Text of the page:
Traditional leaders in Yambio learn more about their role in implementing revitalized peace agreement

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Traditional leaders in Yambio learning more about the provisions of the revitalized peace agreement.

7 Nov 2020

Traditional leaders in Yambio learn more about their role in implementing revitalized peace agreement

Denis Louro Oliver

Traditional leaders in Yambio have been taken through every chapter of South Sudan’s Revitalized Peace Agreement, not least to fully understand the obligation of the state government and community leaders to inform communities about its content.

“I am happy to acquire this knowledge about the different provisions of the peace agreement, especially chapter five, which talks more about the role of the chiefs and the local government to keep citizens informed,” said Edward Mumbasa, acting paramount chief in Yambio County.

Organized by the United Nations Mission in South Sudan and the United Nations Development Programme, the two-day forum brought together more than 30 chiefs from different villages and communities. Among the issues discussed were the provisions of the revitalized peace agreement related to healing and reconciliation, the establishment of a hybrid court and and enterprise development fund.

“It is important that communities understand the peace agreement, chapter by chapter. That way they can stay away from politicians who might try to create conflicts and division rather than peace and unity,” said Robert Roba, a political affairs officers serving with the peacekeeping mission.

Forum participants also took a closer look at the role of community leaders to gain a better understanding of a customary court system and conflict management processes are supposed to function in practice.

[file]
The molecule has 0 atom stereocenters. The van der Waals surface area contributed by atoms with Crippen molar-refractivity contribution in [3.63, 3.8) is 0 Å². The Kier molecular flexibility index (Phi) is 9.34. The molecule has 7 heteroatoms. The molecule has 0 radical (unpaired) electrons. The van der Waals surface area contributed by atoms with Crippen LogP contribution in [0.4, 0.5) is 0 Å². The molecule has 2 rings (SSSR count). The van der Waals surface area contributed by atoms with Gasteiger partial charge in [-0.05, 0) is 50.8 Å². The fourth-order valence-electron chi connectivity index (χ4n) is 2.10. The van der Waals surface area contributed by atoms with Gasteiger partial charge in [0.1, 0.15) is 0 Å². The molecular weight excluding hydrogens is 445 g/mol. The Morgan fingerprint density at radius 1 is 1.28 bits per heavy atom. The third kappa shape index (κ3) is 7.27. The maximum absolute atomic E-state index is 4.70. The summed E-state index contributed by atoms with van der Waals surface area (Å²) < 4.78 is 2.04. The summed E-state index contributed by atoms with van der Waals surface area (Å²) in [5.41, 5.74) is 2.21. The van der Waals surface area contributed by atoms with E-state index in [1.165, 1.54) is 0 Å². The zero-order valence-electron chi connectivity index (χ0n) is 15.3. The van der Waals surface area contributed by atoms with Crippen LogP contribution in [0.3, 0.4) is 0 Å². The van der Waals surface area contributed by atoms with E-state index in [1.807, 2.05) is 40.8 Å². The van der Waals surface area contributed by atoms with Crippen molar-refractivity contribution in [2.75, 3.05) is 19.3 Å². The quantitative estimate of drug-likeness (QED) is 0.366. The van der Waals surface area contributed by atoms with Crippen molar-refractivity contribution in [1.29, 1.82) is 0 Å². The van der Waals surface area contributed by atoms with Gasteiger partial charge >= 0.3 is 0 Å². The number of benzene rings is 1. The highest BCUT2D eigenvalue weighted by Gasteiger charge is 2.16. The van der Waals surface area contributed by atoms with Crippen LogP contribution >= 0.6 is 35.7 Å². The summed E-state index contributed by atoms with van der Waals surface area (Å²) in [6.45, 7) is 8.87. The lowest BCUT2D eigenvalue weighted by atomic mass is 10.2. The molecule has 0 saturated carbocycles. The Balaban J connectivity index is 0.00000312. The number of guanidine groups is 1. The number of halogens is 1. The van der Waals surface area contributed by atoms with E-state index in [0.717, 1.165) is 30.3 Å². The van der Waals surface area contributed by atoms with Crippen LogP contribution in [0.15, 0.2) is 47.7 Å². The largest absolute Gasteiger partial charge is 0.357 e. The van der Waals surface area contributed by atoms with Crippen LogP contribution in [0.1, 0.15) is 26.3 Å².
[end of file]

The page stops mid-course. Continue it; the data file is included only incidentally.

“Traditional leaders are handling a lot of issues of the community. If they can do that well, while sensitizing communities about the peace agreement, it will result in the promotion of reconciliation and peaceful coexistence between communities,” said Robert Roba.

Executive Chief for Li-Rangu Payam (district) Priscilla Elikana, was pleased with her learning experience.

“Now I will be able to safeguard my community, help resolve conflicts and refer cases beyond my capacity to the appropriate bodies. We can handle incidents of land disputes and marriages, but I have understood that we, as chiefs, should not get involved in politics. We have to be neutral,” she said.

Christopher Murenga, head of the peacekeeping mission’s field office in Yambio, also emphasized the role of community leaders in the peace process.

"We are here to support the government and people of South Sudan in implementing the revitalized peace agreement, and we can only do so by working closely with traditional leaders at the grassroots level. That way, everyone will gain the knowledge they need to build the durable peace South Sudan needs,” he said.